Because self-perceptions are by definition subjective measures, it was anticipated that a group of randomly assigned subjects would report a wide range of perceptions with regard to the impact of hearing loss on their lives.15 Indeed, a Mann Whitney U test of median scores showed no significant differences between groups in any category, indicating that, although each group reported a wide range in scores, the two groups were similar in their “average” report of hearing problems before their hearing aid fittings.

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Post-hearing aid fitting

Ease of Communication: The median score of Group A was 27% (range 2%-54%) and the median score of Group B was 38% (range 12%-73%). The Mann-Whitney U test indicated statistically significant differences between Group A and B HI subjects (p <0.05). These findings suggest that when SOs were involved in the pre-fitting stage, the HI subjects perceived greater ease in communication than did the control group.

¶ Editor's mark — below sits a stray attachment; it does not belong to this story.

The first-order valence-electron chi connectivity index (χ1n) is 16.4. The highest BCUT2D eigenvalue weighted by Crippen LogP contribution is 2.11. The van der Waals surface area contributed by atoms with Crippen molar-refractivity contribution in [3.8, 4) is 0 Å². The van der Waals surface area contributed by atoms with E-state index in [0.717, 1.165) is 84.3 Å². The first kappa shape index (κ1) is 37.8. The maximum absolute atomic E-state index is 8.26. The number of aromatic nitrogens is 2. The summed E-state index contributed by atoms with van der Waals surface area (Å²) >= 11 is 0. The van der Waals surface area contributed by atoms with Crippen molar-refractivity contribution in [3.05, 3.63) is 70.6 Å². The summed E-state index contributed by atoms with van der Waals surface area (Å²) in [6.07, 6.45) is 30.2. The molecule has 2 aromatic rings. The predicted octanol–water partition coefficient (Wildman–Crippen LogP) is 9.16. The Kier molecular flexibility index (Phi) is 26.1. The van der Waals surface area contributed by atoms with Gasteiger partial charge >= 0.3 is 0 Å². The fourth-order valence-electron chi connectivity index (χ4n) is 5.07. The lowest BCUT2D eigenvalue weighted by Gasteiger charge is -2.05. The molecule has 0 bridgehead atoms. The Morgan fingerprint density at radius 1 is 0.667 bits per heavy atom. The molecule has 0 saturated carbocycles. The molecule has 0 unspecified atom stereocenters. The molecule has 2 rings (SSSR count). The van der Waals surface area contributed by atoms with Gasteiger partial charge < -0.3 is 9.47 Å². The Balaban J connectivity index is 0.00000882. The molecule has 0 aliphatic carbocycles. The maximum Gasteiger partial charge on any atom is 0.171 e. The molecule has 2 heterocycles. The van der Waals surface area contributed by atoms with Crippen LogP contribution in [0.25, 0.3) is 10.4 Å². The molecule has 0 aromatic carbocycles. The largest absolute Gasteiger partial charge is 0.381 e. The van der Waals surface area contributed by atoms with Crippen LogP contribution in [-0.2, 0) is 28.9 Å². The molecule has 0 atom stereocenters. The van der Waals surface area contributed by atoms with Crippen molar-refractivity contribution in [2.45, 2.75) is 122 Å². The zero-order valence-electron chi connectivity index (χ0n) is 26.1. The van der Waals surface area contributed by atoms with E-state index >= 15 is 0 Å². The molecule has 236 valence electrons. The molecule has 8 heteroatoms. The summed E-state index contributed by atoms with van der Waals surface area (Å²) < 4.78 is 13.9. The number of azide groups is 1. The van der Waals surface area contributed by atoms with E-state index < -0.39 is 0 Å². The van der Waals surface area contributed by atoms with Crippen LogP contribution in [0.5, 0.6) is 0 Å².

Reverberation: The median score of Group A was 38% (range 23%-71%), and the median score of Group B was 42.5% (range 17%-67%). The Mann-Whitney U test indicated no statistical significance between Groups A and B.

Background Noise: The median score of Group A was 36.5% (range 23%-68%), and the median score of Group B was 43.5% (range 23%-69%). The Mann-Whitney U test indicated statistical significance at the 0.10 level of probability, not within acceptable criteria for this study but worthy of note.

Aversiveness of Sounds: The median score of Group A was -10% (range of -23% to 15%) and the median score of Group B HI was -5% (range of -24% to 8%). (Note: Percentage scores in this category are reported in negative numbers. This could result from the fact that a side effect of wearing any hearing instrument is that loud sounds are louder, so the patient could perceive these changes as negative in the first several months of use.) The Mann-Whitney U test indicated statistically significant differences between Groups A and B (p <0.05). This finding suggests that when SOs were involved in the pre-fitting stage, the HI subjects perceived a less deleterious effect from environmental noises in this category. See Table 1 for a summary of pre- and post-fitting APHAB scores for both groups.

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DISCUSSION